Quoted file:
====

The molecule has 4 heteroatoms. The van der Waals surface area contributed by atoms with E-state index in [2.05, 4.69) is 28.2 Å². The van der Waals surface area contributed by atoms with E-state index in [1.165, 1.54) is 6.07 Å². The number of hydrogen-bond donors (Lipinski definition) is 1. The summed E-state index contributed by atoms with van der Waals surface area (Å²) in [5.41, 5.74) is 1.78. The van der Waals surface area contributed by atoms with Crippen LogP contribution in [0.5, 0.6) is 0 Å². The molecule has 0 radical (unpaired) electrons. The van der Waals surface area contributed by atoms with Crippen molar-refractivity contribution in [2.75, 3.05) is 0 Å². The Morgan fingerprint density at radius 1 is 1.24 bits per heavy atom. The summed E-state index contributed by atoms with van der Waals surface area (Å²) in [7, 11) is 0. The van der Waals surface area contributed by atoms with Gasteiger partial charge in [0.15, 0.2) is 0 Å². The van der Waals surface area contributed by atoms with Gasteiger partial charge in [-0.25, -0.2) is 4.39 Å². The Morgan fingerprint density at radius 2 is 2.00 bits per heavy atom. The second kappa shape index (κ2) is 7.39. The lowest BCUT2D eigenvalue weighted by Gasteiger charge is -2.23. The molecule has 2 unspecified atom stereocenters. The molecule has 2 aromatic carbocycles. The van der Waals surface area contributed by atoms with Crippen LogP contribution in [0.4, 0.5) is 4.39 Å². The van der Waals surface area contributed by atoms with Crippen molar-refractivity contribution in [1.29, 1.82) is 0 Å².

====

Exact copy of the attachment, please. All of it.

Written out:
The molecule has 4 heteroatoms. The van der Waals surface area contributed by atoms with E-state index in [2.05, 4.69) is 28.2 Å². The van der Waals surface area contributed by atoms with E-state index in [1.165, 1.54) is 6.07 Å². The number of hydrogen-bond donors (Lipinski definition) is 1. The summed E-state index contributed by atoms with van der Waals surface area (Å²) in [5.41, 5.74) is 1.78. The van der Waals surface area contributed by atoms with Crippen LogP contribution in [0.5, 0.6) is 0 Å². The molecule has 0 radical (unpaired) electrons. The van der Waals surface area contributed by atoms with Crippen molar-refractivity contribution in [2.75, 3.05) is 0 Å². The Morgan fingerprint density at radius 1 is 1.24 bits per heavy atom. The summed E-state index contributed by atoms with van der Waals surface area (Å²) in [7, 11) is 0. The van der Waals surface area contributed by atoms with Gasteiger partial charge in [0.15, 0.2) is 0 Å². The van der Waals surface area contributed by atoms with Gasteiger partial charge in [-0.25, -0.2) is 4.39 Å². The Morgan fingerprint density at radius 2 is 2.00 bits per heavy atom. The second kappa shape index (κ2) is 7.39. The lowest BCUT2D eigenvalue weighted by Gasteiger charge is -2.23. The molecule has 2 unspecified atom stereocenters. The molecule has 2 aromatic carbocycles. The van der Waals surface area contributed by atoms with Crippen LogP contribution in [0.4, 0.5) is 4.39 Å². The van der Waals surface area contributed by atoms with Crippen molar-refractivity contribution in [1.29, 1.82) is 0 Å².